"What a gift she’s given them," professor Marti DeLiema tells the New York Times of MacKenzie Scott and the almost $6 billion she gave away last year. But the "them" DeLiema is referring to isn't the hundreds of nonprofits who were surprised to get an email letting them know Scott was giving them significant sums of money—he's talking about scammers. The Times reports the unusual approach Jeff Bezos' ex-wife has taken to giving—she has "no large, established foundation, headquarters, public website or indeed any way to reach her or her representatives," it writes—has been a boon for scammers. The Times illustrates the point using the case of an Australian woman who fell victim to one such scam.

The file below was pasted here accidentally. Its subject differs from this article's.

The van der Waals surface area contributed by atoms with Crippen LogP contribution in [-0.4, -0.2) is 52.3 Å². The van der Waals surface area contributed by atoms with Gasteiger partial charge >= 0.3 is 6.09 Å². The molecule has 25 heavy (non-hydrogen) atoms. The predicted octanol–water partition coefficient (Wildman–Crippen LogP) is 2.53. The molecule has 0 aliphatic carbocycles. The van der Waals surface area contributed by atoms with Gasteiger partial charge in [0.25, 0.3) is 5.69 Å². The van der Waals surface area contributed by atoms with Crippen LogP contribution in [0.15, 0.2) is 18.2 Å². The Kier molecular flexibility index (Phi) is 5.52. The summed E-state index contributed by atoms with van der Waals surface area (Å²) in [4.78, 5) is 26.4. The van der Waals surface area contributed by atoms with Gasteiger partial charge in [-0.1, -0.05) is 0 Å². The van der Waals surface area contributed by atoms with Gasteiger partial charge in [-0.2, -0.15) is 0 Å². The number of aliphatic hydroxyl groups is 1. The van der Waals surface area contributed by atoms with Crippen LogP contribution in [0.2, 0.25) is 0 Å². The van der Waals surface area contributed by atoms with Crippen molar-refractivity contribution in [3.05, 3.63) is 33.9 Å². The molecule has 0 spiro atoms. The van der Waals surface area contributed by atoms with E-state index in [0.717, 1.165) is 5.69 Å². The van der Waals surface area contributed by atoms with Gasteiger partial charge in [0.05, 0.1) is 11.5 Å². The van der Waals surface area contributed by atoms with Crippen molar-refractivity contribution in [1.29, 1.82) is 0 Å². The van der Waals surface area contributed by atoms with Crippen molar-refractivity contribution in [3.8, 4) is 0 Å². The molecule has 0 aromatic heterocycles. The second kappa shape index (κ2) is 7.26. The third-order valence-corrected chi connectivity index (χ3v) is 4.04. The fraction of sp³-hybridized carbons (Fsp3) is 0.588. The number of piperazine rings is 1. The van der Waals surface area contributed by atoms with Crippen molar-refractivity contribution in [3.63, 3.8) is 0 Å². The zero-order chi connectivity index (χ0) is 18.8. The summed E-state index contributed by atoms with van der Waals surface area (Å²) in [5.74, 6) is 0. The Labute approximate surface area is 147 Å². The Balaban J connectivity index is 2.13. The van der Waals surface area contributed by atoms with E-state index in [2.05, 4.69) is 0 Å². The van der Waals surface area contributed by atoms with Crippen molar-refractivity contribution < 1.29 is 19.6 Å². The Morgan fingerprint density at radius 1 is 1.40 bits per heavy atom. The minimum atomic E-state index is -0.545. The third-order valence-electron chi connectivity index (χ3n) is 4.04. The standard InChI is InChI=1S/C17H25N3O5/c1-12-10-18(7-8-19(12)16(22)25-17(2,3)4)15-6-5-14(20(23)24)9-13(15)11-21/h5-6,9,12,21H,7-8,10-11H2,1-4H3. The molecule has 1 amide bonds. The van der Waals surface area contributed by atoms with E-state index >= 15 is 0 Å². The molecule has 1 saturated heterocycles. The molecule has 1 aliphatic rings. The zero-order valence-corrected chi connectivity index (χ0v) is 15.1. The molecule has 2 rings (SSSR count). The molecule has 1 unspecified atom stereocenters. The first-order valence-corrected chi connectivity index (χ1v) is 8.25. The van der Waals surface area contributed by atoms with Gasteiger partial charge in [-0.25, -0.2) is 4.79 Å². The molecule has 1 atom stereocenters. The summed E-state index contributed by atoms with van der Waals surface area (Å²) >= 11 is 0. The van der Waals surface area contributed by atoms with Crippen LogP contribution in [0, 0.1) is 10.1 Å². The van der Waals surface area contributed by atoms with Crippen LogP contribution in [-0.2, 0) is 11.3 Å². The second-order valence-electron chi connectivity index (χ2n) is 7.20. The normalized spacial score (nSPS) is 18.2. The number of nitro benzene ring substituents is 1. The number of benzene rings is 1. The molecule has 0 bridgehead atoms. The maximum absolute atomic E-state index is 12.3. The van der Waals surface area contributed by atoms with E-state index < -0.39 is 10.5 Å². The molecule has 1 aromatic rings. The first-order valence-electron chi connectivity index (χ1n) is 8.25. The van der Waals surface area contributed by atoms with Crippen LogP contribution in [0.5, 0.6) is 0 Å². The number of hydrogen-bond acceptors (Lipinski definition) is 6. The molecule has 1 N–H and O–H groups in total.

After the GoFundMe campaign Danielle Churchill started to raise money for her autistic son's therapy turned out to be a flop, the 34-year-old got an email in late 2020 that said she was eligible for a $250,000 grant from Scott. Churchill tried to vet the offer, even searching Google for Scott's name and the word "scam." The results were news articles that described how groups had been surprised by gifts from Scott in a similar manner. She thought it was above-board, so she went through the steps she was told by the MacKenzie Scott Foundation that she needed to take to access the online account with Investors Bank and Trust Company. Except, of course, it was all fake—the foundation, the associated Facebook pages, and even the idea that Scott has given directly to individuals (she hasn't). Churchill ended up transferring about $7,900 she borrowed from relatives to the scammers. (Read the full story for more on Churchill's experience.)